According to ScienceDaily.com, the team has been developing the possible mineral resource equivalent of Fairtrade. This social movement entails creating a partnership between producers and consumers, and paying the former fair prices. Coffee, tea, and banana growers have made use of this system to great success. However, implementing Fairtrade onto the sourcing of raw cellphone, car, and computer materials can be highly challenging due to the complexity of supply chains.
The research team has worked around this by proposing the inclusion of geoscientists in the production and manufacturing process. These men and women could help measure the possible environmental and social costs that come with the mining and preparation of rare earth elements.
For example, geologists could ascertain the amount of rocks needed for the production of a certain raw material, as well as provide other important information, like the radioactivity of the extracted rocks. Metallurgists could play a role as well, one that would involve them tracking the energy requirements for the extraction and processing of raw materials. Finally, chemists could then separate rare earth elements from one another to prepare them for manufacturing.
“It is important that we understand the environmental costs of generating these rare earths so that we can select the right projects to support, but also research and improve the areas of production with a greater environmental cost,” said Robert Pell, Camborne School of Mines Ph.D. student and co-author of the paper on this model. “This is especially important when you consider the demand growth of rare earths, and their importance in the proliferation of green technology.”
This comes just as Guy Walters, English author and journalist, has put out a compelling look into the environmental impact of electric cars. Long thought of as being the intelligent alternative to gas-guzzling cars, Walters has said that electric cars “can be every bit as polluting as their petrol and diesel forebears.”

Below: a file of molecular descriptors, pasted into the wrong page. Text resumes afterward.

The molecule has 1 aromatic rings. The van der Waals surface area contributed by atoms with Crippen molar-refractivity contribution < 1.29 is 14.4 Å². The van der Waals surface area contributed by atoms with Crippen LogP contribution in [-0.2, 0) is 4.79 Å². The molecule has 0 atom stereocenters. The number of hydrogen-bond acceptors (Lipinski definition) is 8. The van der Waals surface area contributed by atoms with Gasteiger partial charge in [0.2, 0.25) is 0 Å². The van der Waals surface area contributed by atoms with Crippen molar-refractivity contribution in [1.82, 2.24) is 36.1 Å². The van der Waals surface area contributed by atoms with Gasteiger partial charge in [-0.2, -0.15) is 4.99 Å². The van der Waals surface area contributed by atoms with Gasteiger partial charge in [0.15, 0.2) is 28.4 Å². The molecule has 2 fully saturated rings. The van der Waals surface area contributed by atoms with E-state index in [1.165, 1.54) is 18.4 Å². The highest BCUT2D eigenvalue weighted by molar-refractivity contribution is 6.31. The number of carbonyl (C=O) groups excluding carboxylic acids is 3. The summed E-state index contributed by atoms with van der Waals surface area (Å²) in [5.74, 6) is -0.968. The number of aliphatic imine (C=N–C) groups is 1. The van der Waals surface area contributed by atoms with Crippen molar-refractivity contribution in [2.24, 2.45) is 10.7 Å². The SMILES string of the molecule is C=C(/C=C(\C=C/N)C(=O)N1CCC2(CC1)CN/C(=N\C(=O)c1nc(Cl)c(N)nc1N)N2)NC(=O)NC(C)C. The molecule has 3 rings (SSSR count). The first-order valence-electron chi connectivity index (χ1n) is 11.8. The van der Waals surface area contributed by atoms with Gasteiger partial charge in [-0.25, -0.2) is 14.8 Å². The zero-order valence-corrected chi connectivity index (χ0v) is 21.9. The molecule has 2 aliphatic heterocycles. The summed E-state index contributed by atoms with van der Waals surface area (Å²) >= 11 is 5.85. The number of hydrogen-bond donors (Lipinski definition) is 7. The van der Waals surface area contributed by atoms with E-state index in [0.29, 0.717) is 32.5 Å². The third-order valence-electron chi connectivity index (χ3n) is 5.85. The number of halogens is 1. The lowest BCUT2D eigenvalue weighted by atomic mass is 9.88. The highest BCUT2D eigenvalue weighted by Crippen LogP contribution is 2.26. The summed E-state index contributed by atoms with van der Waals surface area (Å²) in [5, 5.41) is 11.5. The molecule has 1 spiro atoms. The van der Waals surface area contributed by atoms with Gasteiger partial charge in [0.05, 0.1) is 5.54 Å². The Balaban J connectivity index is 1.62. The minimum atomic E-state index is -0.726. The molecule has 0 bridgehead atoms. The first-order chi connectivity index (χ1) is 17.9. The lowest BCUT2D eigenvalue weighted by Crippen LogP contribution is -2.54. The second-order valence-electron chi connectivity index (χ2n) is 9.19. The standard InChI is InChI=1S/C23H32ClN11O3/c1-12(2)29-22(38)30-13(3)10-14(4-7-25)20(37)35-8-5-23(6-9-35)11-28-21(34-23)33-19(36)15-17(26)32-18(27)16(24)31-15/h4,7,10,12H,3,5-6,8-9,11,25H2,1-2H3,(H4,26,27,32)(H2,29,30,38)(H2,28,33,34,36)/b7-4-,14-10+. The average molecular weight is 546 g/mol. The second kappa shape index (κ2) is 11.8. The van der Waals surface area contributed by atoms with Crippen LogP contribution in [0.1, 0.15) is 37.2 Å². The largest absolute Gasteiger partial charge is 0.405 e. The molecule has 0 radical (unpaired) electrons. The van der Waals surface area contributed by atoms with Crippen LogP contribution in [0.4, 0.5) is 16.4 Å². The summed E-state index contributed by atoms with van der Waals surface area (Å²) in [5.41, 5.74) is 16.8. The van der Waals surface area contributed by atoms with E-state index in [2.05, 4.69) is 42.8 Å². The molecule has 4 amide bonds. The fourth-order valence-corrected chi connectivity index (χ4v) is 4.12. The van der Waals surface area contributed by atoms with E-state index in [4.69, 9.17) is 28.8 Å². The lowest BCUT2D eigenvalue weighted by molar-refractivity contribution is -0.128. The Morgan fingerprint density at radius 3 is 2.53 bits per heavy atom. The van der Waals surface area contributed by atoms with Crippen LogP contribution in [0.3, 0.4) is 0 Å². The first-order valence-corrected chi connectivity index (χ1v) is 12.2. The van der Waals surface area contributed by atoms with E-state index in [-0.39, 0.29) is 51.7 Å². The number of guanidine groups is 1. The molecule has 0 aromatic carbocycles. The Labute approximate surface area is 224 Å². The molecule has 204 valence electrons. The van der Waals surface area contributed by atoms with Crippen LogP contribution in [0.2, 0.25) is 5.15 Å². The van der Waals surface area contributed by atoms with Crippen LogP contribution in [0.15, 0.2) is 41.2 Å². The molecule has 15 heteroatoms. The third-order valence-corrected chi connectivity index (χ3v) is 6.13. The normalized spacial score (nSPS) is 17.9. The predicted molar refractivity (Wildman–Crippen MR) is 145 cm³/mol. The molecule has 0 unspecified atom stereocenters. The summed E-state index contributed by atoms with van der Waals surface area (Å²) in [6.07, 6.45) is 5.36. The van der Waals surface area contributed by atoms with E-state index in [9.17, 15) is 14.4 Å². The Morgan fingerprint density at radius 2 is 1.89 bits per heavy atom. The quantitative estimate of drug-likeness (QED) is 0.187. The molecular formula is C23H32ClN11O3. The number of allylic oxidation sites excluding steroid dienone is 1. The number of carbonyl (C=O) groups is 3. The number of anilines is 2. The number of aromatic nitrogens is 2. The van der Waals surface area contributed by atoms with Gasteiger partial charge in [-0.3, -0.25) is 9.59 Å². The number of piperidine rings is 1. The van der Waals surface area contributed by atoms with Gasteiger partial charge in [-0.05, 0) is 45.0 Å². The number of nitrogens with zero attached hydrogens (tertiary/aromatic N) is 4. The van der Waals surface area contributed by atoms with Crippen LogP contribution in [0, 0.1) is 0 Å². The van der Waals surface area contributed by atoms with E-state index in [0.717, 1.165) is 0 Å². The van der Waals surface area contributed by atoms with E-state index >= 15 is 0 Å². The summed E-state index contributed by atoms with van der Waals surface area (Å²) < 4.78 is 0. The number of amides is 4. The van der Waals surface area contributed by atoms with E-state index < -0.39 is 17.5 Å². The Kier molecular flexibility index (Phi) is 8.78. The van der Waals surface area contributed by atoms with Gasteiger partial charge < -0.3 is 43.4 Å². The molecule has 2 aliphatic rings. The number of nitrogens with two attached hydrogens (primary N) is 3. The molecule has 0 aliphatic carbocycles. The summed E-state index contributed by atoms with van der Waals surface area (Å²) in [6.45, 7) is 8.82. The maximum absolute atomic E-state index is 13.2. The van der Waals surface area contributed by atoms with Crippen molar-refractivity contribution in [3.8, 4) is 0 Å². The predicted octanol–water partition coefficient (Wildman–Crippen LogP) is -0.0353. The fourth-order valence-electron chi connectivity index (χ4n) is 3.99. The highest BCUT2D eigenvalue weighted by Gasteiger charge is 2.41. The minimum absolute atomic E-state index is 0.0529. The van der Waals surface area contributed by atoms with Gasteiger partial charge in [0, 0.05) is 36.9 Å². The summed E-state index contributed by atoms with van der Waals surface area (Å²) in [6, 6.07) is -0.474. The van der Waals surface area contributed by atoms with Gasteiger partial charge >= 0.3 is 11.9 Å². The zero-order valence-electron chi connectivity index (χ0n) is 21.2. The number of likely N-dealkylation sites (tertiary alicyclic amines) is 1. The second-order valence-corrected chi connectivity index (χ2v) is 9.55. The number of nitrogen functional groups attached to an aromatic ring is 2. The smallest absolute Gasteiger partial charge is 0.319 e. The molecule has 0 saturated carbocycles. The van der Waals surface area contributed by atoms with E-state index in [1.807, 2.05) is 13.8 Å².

Instead of relying on diesel or petrol, electric cars require power stations to keep them running. In the United Kingdom, these power stations are attached to the National Grid, which in itself gets its energy by burning through fossil fuels and nuclear power. The batteries that receive that power, meanwhile, are made of cobalt, nickel, and lithium. Mining these metals come at huge environmental costs and at the expense of other people's health, The Cerro Matoso nickel mine in Colombia, for instance, has been linked to the increased frequency of respiratory diseases and birth defects of nearby villagers. (Related: Batteries for Apple’s new electric car will be made in China using toxic heavy metals.)
Though Walters acknowledged that some electric cars are made to be as environmentally friendly as possible, the majority aren't. “Very few electric cars are built with a proper sensitivity to the environment,” noted Walters. “After all, the steel, glass, plastics and fabrics used are much of a muchness.”
Should the Camborne team's Fairtrade model take off, however, then there's a good chance that these issues could become minimal. Even if it takes a while to implement or catch on, it's definitely a step in the right direction.
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